The Province of Ontario, shown in the colored section, extending from Quebec on the eastern boundary to Manitoba on the west, and including the new District of Patricia, has an area of 407,000 square miles. The southern part is the older section of the Province of Ontario, with an area of 77,000 square miles. The balance of that area has some 330,000 square miles, and it is referred to today as Northern Ontario; and the combined areas are three and a third to three and a half times the size of the British Isles.
This Northern area has a formation which geologists refer to as pre-Cambrian. Practically, that refers to the entire country with the exception of a bit in the Hudson Bay and James Bay section (which are on the lake region, and referred to as Paleozoic), and except that, the entire area is described as pre-Cambrian. I do not know why that name was given, but geologists tell me that is the name given to a formation of rock which is the oldest known in the world; that that rock is in places metal-bearing; and that in that formation may be found the best and most deep-seated mines in the world.
If we go over to the country of our friend, Sir Lyttleton Groome (present), we find that in Western Australia, where there is a great mining development, it is in this pre-Cambrian formation. If we go down to the great deep mines in Brazil, the St. John de la Roy, down between six thousand and seven thousand feet, we find it is the pre-Cambrian formation. If we go over to the "Black Hills of Dakota, we find it is pre-Cambrian. So in the mining sections of British Columbia it is pre-Cambrian. Down on the Rand, South Africa, where the greatest gold production of the world is had, and which has furnished millions of pounds sterling to the trade channels of the world, that also is the pre-Cambrian formation, and the mines there are down between six thousand and seven thousand feet. The great mines of India, in the Kolar region, are also the pre-Cambrian formation.
So in these areas of the world where the mines go down in depth between six thousand and seven thousand feet, the rock formation is pre-Cambrian, and when we realize that we are but commencing the development of the great pre-Cambrian shield of Northern Ontario, we get a fine idea of what may be obtained in this whole formation, and what we may reasonably expect by deeper workings in the opening up of mines. Our minds grasp the possibilities which lie ahead of us, and that we are just beginning to turn back the edge of the cover, and that we are already finding areas of wonderful riches. If you grasp this, then you begin to realize that we are commencing the renaissance period in mining in the Province of Ontario, and no man can predict what the future will be for this country and for the British Empire. (Applause)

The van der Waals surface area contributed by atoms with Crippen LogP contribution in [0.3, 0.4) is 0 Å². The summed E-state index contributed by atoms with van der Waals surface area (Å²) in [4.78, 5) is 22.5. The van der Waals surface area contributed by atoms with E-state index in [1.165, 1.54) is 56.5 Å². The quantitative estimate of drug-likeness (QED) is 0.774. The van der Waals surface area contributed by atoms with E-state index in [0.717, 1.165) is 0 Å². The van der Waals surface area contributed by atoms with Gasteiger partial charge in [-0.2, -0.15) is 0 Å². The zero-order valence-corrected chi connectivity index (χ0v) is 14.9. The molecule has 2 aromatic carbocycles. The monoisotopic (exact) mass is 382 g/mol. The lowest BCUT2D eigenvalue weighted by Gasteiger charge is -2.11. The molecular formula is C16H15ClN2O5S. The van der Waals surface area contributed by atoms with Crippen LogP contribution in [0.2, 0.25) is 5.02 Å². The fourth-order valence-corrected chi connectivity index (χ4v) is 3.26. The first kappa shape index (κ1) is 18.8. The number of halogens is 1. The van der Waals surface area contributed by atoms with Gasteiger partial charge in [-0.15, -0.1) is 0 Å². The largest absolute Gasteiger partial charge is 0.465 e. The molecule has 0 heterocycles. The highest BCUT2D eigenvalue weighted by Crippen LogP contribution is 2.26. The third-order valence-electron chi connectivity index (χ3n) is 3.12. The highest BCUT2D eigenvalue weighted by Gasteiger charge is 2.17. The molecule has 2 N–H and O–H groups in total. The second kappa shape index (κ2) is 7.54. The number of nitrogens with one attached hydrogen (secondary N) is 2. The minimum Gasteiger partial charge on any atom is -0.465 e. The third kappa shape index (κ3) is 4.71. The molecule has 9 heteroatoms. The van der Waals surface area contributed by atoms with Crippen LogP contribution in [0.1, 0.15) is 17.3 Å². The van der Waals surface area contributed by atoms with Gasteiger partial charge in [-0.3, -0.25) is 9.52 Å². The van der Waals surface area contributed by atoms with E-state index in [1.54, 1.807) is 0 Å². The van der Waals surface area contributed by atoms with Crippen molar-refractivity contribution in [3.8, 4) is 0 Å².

During my visit to London, at a dinner given one night for me over there, His Grace the Duke of Devonshire, a former Governor-General of Canada, and one of the best friends over there that Canada has (hear, hear), told the story truly, and gave expression to his own enthusiastic feelings based upon years of study which men who occupy his position give in relation to various sections of the Empire. After a very kindly introduction of the Minister of Mines for the Province of Ontario, he said this: "Gentlemen of London, the areas which Mr. McCrea will speak about are areas which give promise of a great future. I have seen enough myself in those areas, and have learned sufficient about the country, to make the statement that mining in that area is not to be computed in years, but can only be computed in centuries."
When a man in the position of His Grace, and his prestige in London, undertakes to make a statement of that kind, which is in keeping with the belief of the geologists and trained men in the Department of the Government, then we begin to grasp something of the capabilities of that area. There was not very much known of it prior to 1900, and to show what can be accomplished even in the short space of a lifetime, let me get down to a personal matter.
When I went North to take up my residence in the Town of Sudbury, in 1901, the only railway which went through the country from east to west was the Canadian Pacific Railway. Since that time, which is only twenty-three years ago, we have those other (lines of railway, including two short lines down to the City of Toronto, the T. & N.O. up to Cochrane, the Canadian National Railways and the Grand Trunk Pacific, east and west, those other lines which you see at the western end. In that short period of time all those railway lines have been built, and in that northern area, stretching for a thousand miles from Quebec to the Manitoba boundary, we have over thirty-five hundred miles of steam railway. (Applause)